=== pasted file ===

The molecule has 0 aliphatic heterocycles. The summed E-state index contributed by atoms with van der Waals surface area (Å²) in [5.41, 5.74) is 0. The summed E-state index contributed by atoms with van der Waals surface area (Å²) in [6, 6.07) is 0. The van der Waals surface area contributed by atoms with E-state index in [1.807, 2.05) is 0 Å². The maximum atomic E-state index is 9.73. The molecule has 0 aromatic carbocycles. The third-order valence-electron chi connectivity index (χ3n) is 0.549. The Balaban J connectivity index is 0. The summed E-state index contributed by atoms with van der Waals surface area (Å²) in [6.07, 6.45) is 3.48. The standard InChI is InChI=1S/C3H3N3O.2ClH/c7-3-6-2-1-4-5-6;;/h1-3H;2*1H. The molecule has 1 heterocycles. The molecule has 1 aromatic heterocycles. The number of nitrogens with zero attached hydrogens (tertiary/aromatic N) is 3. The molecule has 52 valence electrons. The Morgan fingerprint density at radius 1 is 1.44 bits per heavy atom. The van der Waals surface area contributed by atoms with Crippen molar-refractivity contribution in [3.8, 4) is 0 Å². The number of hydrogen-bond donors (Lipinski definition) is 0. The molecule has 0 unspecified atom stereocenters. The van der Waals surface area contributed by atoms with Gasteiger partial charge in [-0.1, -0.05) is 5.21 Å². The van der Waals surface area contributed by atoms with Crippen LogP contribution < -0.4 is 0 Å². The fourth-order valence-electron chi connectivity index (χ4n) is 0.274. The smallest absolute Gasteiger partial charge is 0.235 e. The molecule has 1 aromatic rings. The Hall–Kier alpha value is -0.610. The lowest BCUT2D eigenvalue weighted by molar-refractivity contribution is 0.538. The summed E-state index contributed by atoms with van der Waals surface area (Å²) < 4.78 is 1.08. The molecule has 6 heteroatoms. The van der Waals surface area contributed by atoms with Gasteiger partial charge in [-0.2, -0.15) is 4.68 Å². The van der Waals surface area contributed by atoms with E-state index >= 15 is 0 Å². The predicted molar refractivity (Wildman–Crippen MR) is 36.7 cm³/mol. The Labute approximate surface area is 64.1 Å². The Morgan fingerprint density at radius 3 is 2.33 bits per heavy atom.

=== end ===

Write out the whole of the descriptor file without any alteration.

The molecule has 0 aliphatic heterocycles. The summed E-state index contributed by atoms with van der Waals surface area (Å²) in [5.41, 5.74) is 0. The summed E-state index contributed by atoms with van der Waals surface area (Å²) in [6, 6.07) is 0. The van der Waals surface area contributed by atoms with E-state index in [1.807, 2.05) is 0 Å². The maximum atomic E-state index is 9.73. The molecule has 0 aromatic carbocycles. The third-order valence-electron chi connectivity index (χ3n) is 0.549. The Balaban J connectivity index is 0. The summed E-state index contributed by atoms with van der Waals surface area (Å²) in [6.07, 6.45) is 3.48. The standard InChI is InChI=1S/C3H3N3O.2ClH/c7-3-6-2-1-4-5-6;;/h1-3H;2*1H. The molecule has 1 heterocycles. The molecule has 1 aromatic heterocycles. The number of nitrogens with zero attached hydrogens (tertiary/aromatic N) is 3. The molecule has 52 valence electrons. The Morgan fingerprint density at radius 1 is 1.44 bits per heavy atom. The van der Waals surface area contributed by atoms with Crippen molar-refractivity contribution in [3.8, 4) is 0 Å². The number of hydrogen-bond donors (Lipinski definition) is 0. The molecule has 0 unspecified atom stereocenters. The van der Waals surface area contributed by atoms with Gasteiger partial charge in [-0.1, -0.05) is 5.21 Å². The van der Waals surface area contributed by atoms with Crippen LogP contribution < -0.4 is 0 Å². The fourth-order valence-electron chi connectivity index (χ4n) is 0.274. The smallest absolute Gasteiger partial charge is 0.235 e. The molecule has 1 aromatic rings. The Hall–Kier alpha value is -0.610. The lowest BCUT2D eigenvalue weighted by molar-refractivity contribution is 0.538. The summed E-state index contributed by atoms with van der Waals surface area (Å²) < 4.78 is 1.08. The molecule has 6 heteroatoms. The van der Waals surface area contributed by atoms with Gasteiger partial charge in [-0.2, -0.15) is 4.68 Å². The van der Waals surface area contributed by atoms with E-state index >= 15 is 0 Å². The predicted molar refractivity (Wildman–Crippen MR) is 36.7 cm³/mol. The Labute approximate surface area is 64.1 Å². The Morgan fingerprint density at radius 3 is 2.33 bits per heavy atom.